Program discontinuations, job losses likely in wake of international cap, Devlin says

A photo of Fanshawe president Peter Devlin speaking at a virtual town hall. CREDIT: GRACIA ESPINOSA
Fanshawe president Peter Devlin said the college expects the reduction in international students will impact the college’s fiscal health.

At a virtual town hall for Fanshawe College staff, Fanshawe president Peter Devlin said he expects job losses and program discontinuation following the federal government’s announcement that it would be cutting international student enrollment by 35 per cent.

“I anticipate some programs and sections, we won’t offer because we don’t have student demand, and I certainly think there will be parttime faculty members who won’t have their contracts extended,” Devlin said to staff on Feb. 15.

Devlin also clarified the scope of the international student cap, emphasizing that the cap would exclusively affect international students starting their studies from the next academic year onwards. Current students would not be affected.

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A significant aspect of the town hall pertained to programs collaborating with the International Language Academy of Canada (ILAC), particularly at the newly opened Toronto campus. Devlin said that future students in these programs would no longer be eligible to apply for the Postgraduate Work Permit (PGWP). This decision reflects a strategic shift in alignment with ILAC’s historical focus as a language school catering to a diverse cohort of students globally.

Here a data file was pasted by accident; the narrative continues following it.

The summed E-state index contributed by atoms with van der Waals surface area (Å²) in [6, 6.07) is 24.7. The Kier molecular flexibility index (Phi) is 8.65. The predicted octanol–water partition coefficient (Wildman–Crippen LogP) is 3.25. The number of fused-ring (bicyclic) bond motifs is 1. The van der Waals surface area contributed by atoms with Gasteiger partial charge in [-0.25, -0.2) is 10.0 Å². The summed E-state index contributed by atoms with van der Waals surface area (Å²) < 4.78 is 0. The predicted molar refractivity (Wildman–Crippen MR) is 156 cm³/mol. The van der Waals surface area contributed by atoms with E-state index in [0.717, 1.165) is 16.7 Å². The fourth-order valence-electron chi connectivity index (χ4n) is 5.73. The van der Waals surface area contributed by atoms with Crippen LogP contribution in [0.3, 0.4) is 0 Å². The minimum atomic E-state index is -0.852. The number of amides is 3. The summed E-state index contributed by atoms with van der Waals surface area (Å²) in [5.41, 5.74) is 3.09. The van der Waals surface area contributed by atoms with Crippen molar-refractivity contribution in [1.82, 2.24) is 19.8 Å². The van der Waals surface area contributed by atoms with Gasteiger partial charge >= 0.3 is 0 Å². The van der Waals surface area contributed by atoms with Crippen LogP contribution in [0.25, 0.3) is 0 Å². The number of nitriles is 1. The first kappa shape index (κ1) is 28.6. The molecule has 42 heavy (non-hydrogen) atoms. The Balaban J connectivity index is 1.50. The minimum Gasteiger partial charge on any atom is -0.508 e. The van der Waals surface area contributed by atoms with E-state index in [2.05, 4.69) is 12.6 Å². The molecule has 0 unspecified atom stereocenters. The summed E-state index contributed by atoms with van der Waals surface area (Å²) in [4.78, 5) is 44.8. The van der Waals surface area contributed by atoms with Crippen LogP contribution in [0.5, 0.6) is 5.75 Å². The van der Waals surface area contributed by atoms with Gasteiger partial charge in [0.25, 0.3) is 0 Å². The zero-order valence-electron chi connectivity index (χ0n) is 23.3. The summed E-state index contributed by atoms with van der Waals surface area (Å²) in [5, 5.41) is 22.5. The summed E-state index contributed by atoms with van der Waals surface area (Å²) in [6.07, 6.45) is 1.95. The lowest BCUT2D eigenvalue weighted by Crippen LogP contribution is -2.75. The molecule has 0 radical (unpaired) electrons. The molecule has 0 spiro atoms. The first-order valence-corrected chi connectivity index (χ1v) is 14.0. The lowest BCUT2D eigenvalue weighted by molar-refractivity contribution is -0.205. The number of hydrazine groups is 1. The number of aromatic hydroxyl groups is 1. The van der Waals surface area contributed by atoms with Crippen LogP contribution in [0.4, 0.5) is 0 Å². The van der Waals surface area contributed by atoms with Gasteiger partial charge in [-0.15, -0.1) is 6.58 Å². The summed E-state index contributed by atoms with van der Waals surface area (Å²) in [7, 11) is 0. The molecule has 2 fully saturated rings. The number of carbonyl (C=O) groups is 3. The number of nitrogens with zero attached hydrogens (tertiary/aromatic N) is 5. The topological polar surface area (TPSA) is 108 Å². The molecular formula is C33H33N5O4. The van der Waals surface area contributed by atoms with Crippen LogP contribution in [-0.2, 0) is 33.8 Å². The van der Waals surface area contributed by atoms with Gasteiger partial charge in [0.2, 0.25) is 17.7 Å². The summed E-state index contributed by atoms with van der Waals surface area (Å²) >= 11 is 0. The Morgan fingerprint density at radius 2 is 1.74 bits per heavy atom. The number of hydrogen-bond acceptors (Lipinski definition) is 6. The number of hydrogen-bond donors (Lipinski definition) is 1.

Expressing gratitude for the longstanding partnership with ILAC, Devlin acknowledged the necessity to recalibrate the relationship amidst evolving circumstances.

“While their real strength has been as a language school, they attract high school students and others worldwide. They have been a feeder of our college for more than a decade. We will continue to have a relationship with fewer international students, albeit in the short term,” Devlin said.

Although it is still unclear how Fanshawe will be impacted by the cap, Devlin said the college is expecting the reduction in international student enrollment will impact the college’s fiscal health. With international students accounting for 60 per cent of the college’s income, Devlin said it will be necessary to adopt a strategic approach focusing on financial management. He also outlined several strategic investments, including initiatives such as Enterprise Resource Planning (ERP) and central energy infrastructure enhancements to sustain the college’s growth trajectory and enhance operational efficiency.

Anticipating deficits in the coming fiscal years, Devlin stressed the importance of additional government funding to uphold academic quality, student support, and infrastructure modernization initiatives. Devlin unveiled new cost containment measures in response to budgetary pressures, including stringent controls on non-essential spending and hiring processes.

On Jan. 22, Immigration Minister Marc Miller announced that the federal government will introduce a temporary, two-year cap on new international student permits. A cap of 364,000 approved study permits will be introduced, representing a 35 per cent reduction from 2023. The cap will be allocated by province based on population, meaning some provinces may see more significant decreases than others. The provinces and territories will work together to determine how the cap is distributed among the designated learning institutions under their jurisdiction.